Tuesday, April 21, 2020

CHROMOPHOBIA – The Fading of America

Did you know that some animals can see only in black and white? I suppose that speaks to the economical manner in which Nature divvies out her gifts. Why, for example, waste color perception on bats, whose sonar can pinpoint a mosquito in total darkness?

I’m happy that we human beings are not among that achromatopsic number. Creation must have figured we’d need color vision to distinguish between fair and forbidding skies, and between poisonous and benign critters.

And, now that we’ve evolved a bit, color perception may not save our lives, but it does set us apart from other species, allowing us to experience beauty and awe. To express ourselves. To make art.

    Once those vibrant hues strike my cornea,
    it seems my optic nerve transmits them right
    to my soul.

I love color. I’ve often written about it as another form of nourishment for me. But, sadly, being a Minnesotan, much of Nature’s show of color is stolen for about six months a year. With the exception of the occasional cardinal or chartreuse parka, winter’s pretty much a gray-scale affair up here.

Sally’s and my annual late-winter escape to Mexico feels like a feast to me—a smorgasbord of color. The animals and birds, people’s clothing, the sea…even the buildings. Once those vibrant hues, in all their values and shades, strike my cornea, it seems my optic nerve bypasses my brain and transmits them right to my soul.

I don’t like the the narrow spectrum of color we entertain in much of U.S. culture, especially up here in the stoic, Germanic- and Norse-influenced northland. Nine out of ten Minnesotans not only paint their houses white, gray or tan, but apply the same esthetic to their clothing. Alas, for many of us even our skin dares no color.

Over the past few decades, my appetite for color has also been increasingly denied by the car industry. Look for yourself; pick any parking lot, any random stretch of freeway traffic. Before you come to a car with any color worth looking at, you’ll count off at least ten with none. White, gray, dark gray and black.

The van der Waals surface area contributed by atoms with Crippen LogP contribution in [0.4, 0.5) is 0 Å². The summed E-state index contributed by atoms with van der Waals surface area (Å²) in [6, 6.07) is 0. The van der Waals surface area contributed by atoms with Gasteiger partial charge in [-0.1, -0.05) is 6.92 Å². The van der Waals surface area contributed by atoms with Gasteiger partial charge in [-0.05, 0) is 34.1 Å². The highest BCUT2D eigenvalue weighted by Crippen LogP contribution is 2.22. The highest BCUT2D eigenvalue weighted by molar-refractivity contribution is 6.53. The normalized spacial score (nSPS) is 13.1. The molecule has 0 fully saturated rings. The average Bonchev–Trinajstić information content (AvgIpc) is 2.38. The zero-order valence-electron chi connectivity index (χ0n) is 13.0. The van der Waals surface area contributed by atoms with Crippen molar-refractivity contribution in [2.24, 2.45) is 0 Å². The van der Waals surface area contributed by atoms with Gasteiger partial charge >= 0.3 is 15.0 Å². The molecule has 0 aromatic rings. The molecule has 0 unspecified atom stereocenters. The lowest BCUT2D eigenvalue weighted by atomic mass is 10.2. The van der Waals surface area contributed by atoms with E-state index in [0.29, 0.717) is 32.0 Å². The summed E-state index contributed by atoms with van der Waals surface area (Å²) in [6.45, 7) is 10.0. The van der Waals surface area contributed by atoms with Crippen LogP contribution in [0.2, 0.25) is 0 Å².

Reminds me of my all-time favorite broadside by a film critic: She managed to portray the scope of raw human emotion ranging from A to....B.

Hello! Life is not a black-and-white movie.

I wonder if there’s not a parallel between our tastes in color and other facets of our culture. For example, might the steady surge in the number of post-apocalyptic novels and films stem from the same dreary pessimism that our color choices do? Or vice versa?

In music, might the trajectory of heavy metal, goth and rap be mirroring the dystopian darkness seen in other aspects of art and design?

It’s gotten to the point where, when I’m out walking, I’ll sometimes stop next to a car with real color and just marvel at it, in all its rich, super-saturated, mica-flecked glory.

I hate to tell you, my chromophobe friends, but a little color can go a long ways toward brightening these otherwise dark, dreadful days. Besides, black and white is not who you are. You know you're more colorful than that.

So if you have a truly vivid jacket, or sweater, or skirt (maybe leftovers from some long-gone fashion craze), put it on for your next walk—or even if no one's going to see you but your cat. Maybe just a bright scarf. And wear some lipstick—if that’s something you’ve perhaps let slide during the quarantine.

Fly your flag, be it the Stars and Stripes, a rainbow banner or that of your favorite football team. String up your Christmas lights. Nothing fancy; maybe just a colorful smile shape. Break out that gaudy flamingo and stick in your nascent garden.

And while you’re at it, trade in that ghastly, ho-hum family sedan for a hot-pink Bimmer. What do you think?

Spring flowers, verdant trees and lush lawns will be emerging soon to cheer us. Come late June, those of us with white skin might gain a little color there too. Then maybe we can put away the show of color we donned to brighten our sheltering-in-place…o-o-or…we could paint the house orange.


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